Always the big kid, WVU’s Grant Hussey now closing in on a big record

MORGANTOWN — Grant Hussey will go about his business today as usual even though he is just two mighty home run swings away from history.

“That’s how he always handles himself,” WVU head baseball coach Randy Mazey said. “He’s quiet and humble. He comes to the ballpark like he’s coming to work.

“If he was never asked about the record, you’d never hear him talk about it.”

The record is WVU’s all-time career home run mark, which is set at 35 by both Jedd Gyorko and Tim McCabe.

Hussey, a junior from Parkersburg, stands at 33, as the No. 22 Mountaineers (23-13, 11-4 Big 12) enter one of the more hitter-friendly Big 12 stadiums found at Texas Tech to begin a three-game series at 7:30 p.m. Friday.


The Red Raiders (26-13, 9-9) are second in the Big 12 in home runs hit and third in home runs allowed, so yeah, balls can go flying out of Dan Law Field at Rip Griffin Park pretty quickly.

Not that any of that will be on Hussey’s mind.

“Honestly, I’m trying not to think about it much,” he said. “It’s cool, obviously, but I’ve tried to not pay too much attention to it.”

Always a big hitter

Gyorko, a former WVU standout who spent eight years in the major leagues, still remembers the first time he saw Hussey.

That came in the summer of 2021, when Hussey had just graduated high school from Parkersburg South and Gyorko’s professional career had just ended and he took over as manager of the West Virginia Black Bears.

“Grant was this big, tall kid, and he really had a good swing,” Gyorko said. “You could tell right away he had a lot of potential.

“I really liked him. He was a fellow West Virginia kid and he was going to WVU. I thought he showed a lot of promise.”

It’s the type of power-hitting potential, Hussey said, he’s always been able to show.

“The thing about me is I’ve always been the big kid,” he said. “When I was younger, I was still the big kid in class. Hitting for power really just came kind of natural to me.”

It showed in that summer with the Black Bears.

“I believe he was one of the top home run guys in the Draft League,” Gyorko said. “You have to remember he was just coming out of high school and going up against college guys.

“He was seeing a different level of pitching and he was using a wood bat, but he was still hitting for power. That was pretty impressive.”

Fast forward a few months when Hussey began his college career.

Playing on the campus of Coastal Carolina, his first collegiate hit was a grand slam against Central Michigan.

“That one was probably my favorite one so far,” Hussey said. “I mean, you couldn’t ask for a better way to get your first hit in college.”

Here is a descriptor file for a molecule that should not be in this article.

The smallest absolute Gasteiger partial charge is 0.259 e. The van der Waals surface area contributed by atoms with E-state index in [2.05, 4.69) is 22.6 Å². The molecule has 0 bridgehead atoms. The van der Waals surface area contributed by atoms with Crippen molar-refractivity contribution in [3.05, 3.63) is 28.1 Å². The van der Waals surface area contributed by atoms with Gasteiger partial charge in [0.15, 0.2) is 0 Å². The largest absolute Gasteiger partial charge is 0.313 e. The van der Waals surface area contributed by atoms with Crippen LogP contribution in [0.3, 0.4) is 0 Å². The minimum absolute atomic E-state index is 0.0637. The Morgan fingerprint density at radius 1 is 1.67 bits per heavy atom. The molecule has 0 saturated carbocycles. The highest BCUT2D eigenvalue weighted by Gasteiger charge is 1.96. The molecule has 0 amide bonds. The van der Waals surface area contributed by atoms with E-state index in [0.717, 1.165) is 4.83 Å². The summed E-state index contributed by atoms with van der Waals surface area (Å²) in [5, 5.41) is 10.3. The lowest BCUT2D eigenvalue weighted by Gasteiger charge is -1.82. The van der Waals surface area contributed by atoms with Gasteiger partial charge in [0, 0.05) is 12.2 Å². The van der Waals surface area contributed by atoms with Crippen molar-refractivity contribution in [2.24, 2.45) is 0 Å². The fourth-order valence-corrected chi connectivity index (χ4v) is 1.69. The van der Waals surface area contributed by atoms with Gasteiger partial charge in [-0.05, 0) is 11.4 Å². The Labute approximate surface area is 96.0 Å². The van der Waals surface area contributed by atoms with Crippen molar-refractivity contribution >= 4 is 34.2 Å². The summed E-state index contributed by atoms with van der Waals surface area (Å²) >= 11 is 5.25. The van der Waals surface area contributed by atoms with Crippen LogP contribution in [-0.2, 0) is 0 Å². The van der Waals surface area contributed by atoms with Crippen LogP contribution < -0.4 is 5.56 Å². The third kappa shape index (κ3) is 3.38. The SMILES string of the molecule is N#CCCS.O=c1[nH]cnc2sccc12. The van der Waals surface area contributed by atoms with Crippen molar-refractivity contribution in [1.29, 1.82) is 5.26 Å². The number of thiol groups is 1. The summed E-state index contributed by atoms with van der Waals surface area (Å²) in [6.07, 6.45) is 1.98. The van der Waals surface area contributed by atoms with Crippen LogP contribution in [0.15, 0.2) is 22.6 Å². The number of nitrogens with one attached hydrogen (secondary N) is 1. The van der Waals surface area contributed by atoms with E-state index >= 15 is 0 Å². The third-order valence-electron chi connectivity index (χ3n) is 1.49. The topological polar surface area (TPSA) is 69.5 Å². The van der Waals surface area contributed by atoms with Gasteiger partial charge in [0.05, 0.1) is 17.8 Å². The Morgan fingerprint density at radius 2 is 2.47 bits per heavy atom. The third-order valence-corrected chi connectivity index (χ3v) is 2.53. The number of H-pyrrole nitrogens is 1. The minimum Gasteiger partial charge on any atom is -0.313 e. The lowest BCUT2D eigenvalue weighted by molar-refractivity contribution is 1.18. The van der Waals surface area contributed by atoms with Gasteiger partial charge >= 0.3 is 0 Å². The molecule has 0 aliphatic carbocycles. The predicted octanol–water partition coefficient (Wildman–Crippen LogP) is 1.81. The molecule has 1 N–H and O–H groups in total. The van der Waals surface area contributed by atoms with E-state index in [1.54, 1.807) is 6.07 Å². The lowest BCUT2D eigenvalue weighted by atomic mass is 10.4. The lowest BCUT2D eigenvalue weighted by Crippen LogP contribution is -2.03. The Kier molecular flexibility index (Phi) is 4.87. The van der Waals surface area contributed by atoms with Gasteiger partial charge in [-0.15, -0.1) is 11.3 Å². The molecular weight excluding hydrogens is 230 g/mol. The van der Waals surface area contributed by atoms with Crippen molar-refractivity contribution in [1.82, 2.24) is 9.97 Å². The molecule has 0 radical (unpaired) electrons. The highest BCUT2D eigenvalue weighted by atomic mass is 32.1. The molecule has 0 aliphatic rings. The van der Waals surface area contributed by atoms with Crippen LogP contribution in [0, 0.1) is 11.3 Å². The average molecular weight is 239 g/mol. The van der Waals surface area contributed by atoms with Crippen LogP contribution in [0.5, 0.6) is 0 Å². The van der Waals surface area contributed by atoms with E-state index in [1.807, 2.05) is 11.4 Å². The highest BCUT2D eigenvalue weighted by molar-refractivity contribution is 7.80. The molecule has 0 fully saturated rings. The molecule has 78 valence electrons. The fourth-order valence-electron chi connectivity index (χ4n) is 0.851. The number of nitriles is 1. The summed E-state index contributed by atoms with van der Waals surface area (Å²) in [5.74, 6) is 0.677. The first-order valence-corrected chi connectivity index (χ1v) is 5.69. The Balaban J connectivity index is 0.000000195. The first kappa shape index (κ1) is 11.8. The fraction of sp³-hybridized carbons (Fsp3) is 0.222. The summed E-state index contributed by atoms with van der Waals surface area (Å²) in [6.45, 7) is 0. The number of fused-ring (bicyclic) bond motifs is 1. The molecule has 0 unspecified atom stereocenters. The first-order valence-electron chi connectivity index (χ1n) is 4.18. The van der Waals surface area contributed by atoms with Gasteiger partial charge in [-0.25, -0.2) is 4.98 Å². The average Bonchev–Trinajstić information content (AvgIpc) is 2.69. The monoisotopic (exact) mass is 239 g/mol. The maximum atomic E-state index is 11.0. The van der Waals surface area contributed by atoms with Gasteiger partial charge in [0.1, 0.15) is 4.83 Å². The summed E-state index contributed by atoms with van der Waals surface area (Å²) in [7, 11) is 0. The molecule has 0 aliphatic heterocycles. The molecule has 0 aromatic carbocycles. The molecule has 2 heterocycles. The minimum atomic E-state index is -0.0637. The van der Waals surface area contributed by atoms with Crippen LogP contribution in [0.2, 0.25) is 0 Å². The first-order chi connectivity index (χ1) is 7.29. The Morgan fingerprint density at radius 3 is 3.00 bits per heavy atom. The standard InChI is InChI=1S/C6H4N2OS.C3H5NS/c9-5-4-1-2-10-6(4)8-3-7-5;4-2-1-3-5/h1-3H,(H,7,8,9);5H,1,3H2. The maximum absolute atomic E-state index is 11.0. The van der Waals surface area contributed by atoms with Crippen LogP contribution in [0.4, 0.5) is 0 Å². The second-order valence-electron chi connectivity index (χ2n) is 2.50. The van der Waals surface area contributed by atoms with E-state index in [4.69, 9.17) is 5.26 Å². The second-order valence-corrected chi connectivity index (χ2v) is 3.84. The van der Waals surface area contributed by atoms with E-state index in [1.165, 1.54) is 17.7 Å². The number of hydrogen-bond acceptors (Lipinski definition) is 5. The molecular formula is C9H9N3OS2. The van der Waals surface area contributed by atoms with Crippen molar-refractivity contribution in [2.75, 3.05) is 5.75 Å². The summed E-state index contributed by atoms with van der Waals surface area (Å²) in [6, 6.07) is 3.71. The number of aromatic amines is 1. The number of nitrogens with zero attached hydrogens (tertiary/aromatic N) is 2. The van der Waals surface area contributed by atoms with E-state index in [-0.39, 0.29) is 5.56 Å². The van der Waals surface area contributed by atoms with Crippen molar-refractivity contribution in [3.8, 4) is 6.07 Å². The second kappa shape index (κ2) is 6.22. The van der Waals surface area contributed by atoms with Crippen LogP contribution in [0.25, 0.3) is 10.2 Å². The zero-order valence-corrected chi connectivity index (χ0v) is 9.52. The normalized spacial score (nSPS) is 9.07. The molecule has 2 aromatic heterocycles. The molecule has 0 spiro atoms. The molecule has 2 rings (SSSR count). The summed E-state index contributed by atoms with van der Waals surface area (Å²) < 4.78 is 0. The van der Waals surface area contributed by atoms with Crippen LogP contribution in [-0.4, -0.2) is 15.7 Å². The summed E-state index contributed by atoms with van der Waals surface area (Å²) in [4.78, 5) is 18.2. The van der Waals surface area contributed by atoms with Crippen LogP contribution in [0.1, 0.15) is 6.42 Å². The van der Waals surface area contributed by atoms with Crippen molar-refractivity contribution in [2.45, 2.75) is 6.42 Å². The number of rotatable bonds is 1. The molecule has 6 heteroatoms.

Digging the long ball

There are literally thousands upon thousands of records throughout sports, but why do home run records seem to capture our attention more than others?

“I think it’s that way, because there is no better play in sports than a home run,” Gyorko said. “The feeling that a home run adds to a game makes it the best play. The distance that comes with it and the history, I think, is why we love home runs more than any other play.”

There may be something to the distance part.

The average home run in the major leagues travels 400 feet.

Tom Brady threw a record 649 touchdown passes in the NFL and Stephen Curry holds the NBA record with 3,747 3-pointers and counting.

None of those passes or long shots covered 400 feet.

“You go to a football game, you’re going to see some touchdowns. You go to a basketball game, you’re going to see a lot of 3-pointers,” Gyorko said. “You go to a baseball game, you may only see one or two home runs.

“It’s a lot harder to hit a home run than any other play in sports.”

Mazey is on board with that theory, which was a big reason why he recruited Hussey in the first place.

“The home run is my favorite play,” Mazey said. “Once we saw the type of power Grant had in high school, yeah, we went after him pretty hard, just because his ability to hit home runs could make a major impact.”

A run at history

According to Hussey’s home run history, if he’s going to break the school record, it will likely come on the road.

Of his 33 career home runs, he’s hit 24 of them away from Kendrick Family Ballpark.

“It’s really hard to hit home runs here,” Hussey said about his home stadium. “Unless you get the wind blowing out to left, but that’s not always the case.

“This field generally plays like a big field. We call it a graveyard, because most fly balls are going to be outs.”

He needs two big swings to tie Gyorko and McCabe, three to sit on top by himself.

“I’ll be rooting for him,” Gyorko said. “Records are made to be broken, and it wouldn’t bother me at all to see him break that one. To be honest, I’m not even sure what records I still hold at the school.”

To that thought, if Hussey is able to set the record, he would celebrate the next young power hitter to come along and make a run at it.

“I would hope someone comes along and breaks it,” he said. “If I can get up there, I wouldn’t want to be up there for long.

“I would like to see WVU keep recruiting good players and to see the program keep getting better, which means they’ll keep getting guys hitting for power.”

TWEET @DomPostSports